A Welsh pharmaceutical company has thrown out hundreds of packs of vital cancer treatments meant for EU patients after the time-sensitive drugs were held up due to post-Brexit border delays, MPs have heard.

The Confederation of British Industry’s (CBI) Ian Price told MPs at the Welsh Affairs Committee on Thursday morning that post-Brexit border delays were having considerable impacts on British exports, with one company already moving cancer-drug production to Dublin. The committee of Westminster MPs examines the expenditure, administration and policy relating to Wales.

“There is one instance I am aware of that they have already moved production of a particular item to Dublin because they can’t, in the time allowed, continue to make it in Wales,” Price told the committee.

It’s a time-sensitive cancer drug that they were importing into Europe and, sadly, as a consequence of the arrangement of the deal, they’ve now got two or three hundred consignments blocked somewhere in the system in Europe, having to be [dumped].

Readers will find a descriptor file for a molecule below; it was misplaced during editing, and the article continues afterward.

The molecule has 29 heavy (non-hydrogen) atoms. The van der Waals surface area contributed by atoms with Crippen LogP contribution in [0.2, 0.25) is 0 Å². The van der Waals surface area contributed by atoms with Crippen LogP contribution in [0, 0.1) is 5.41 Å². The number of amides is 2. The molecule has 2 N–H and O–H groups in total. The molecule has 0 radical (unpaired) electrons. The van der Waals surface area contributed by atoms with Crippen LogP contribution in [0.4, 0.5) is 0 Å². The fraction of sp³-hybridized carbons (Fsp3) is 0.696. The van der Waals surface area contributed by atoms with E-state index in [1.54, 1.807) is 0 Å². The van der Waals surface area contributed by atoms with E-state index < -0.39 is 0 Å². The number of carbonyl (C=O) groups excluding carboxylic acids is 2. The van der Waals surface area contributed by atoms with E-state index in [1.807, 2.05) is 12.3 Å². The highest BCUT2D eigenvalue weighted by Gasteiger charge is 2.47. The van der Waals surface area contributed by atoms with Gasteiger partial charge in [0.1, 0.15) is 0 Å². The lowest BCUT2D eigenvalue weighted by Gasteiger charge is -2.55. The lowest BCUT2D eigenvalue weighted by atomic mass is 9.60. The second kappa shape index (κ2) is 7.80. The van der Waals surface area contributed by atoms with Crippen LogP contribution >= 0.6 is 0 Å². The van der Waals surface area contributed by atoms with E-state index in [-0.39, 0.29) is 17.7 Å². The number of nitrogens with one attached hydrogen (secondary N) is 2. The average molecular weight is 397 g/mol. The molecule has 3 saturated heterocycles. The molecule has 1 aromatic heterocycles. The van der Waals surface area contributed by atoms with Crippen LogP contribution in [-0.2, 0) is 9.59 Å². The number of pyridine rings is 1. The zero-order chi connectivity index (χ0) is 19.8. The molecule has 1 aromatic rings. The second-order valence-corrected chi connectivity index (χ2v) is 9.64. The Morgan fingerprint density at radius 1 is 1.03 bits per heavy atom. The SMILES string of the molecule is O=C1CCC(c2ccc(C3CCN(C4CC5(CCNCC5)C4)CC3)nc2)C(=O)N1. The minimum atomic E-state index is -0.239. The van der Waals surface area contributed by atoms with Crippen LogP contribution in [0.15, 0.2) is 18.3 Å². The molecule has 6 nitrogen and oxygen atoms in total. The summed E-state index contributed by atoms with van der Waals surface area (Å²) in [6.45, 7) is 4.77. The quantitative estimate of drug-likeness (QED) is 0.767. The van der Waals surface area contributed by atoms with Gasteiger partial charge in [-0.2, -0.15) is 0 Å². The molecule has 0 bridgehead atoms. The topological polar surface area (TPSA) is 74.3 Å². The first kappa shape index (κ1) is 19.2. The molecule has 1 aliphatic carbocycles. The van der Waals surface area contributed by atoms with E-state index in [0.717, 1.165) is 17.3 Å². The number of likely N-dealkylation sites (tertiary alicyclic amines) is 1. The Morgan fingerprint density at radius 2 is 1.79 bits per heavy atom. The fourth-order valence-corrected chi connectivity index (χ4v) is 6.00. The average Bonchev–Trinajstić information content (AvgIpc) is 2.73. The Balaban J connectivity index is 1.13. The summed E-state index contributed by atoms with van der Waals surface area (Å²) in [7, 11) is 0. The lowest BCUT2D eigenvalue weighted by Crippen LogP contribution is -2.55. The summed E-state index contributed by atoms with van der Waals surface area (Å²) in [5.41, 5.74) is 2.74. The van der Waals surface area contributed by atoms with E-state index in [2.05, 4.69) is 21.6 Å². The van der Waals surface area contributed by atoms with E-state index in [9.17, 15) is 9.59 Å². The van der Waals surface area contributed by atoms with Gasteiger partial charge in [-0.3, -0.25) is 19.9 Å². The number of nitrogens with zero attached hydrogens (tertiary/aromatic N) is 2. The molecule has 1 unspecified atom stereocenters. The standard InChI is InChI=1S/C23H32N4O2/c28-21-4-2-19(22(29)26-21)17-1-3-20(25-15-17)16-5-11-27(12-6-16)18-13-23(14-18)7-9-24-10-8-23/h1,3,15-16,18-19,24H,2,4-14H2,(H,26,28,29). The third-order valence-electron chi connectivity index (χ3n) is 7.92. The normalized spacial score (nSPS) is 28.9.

The CBI said it could not identify the company in question. 

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Committee Chair Stephen Crabb described the news as “shocking” and told Politics Home that he will be “seeking urgent clarification from the government” on the matter.

A spokesperson for the Association of the British Pharmaceutical Industry called on the UK government to renegotiate the trading arrangement for medicines with the EU, without commenting on the specific case mentioned by Price.

“The UK is currently unilaterally recognising EU batch testing, and we believe this should be reciprocated whilst a full MRA (Mutual Recognition Agreement) is worked out,” they said.

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The post-Brexit trade arrangement has come under fire from numerous industries across the UK claiming the new restrictions on imports and exports with the EU are hampering their businesses.

Northern Ireland retailers have repeatedly called on the government for help in reviewing the situation, warning that the current system of product checks is seriously hampering imports.

Also on Thursday, MPs on the Scottish Affairs Committee were told that the government had made “catastrophic decisions” on fishing, with UK fishermen banned from selling live molluscs to the EU.

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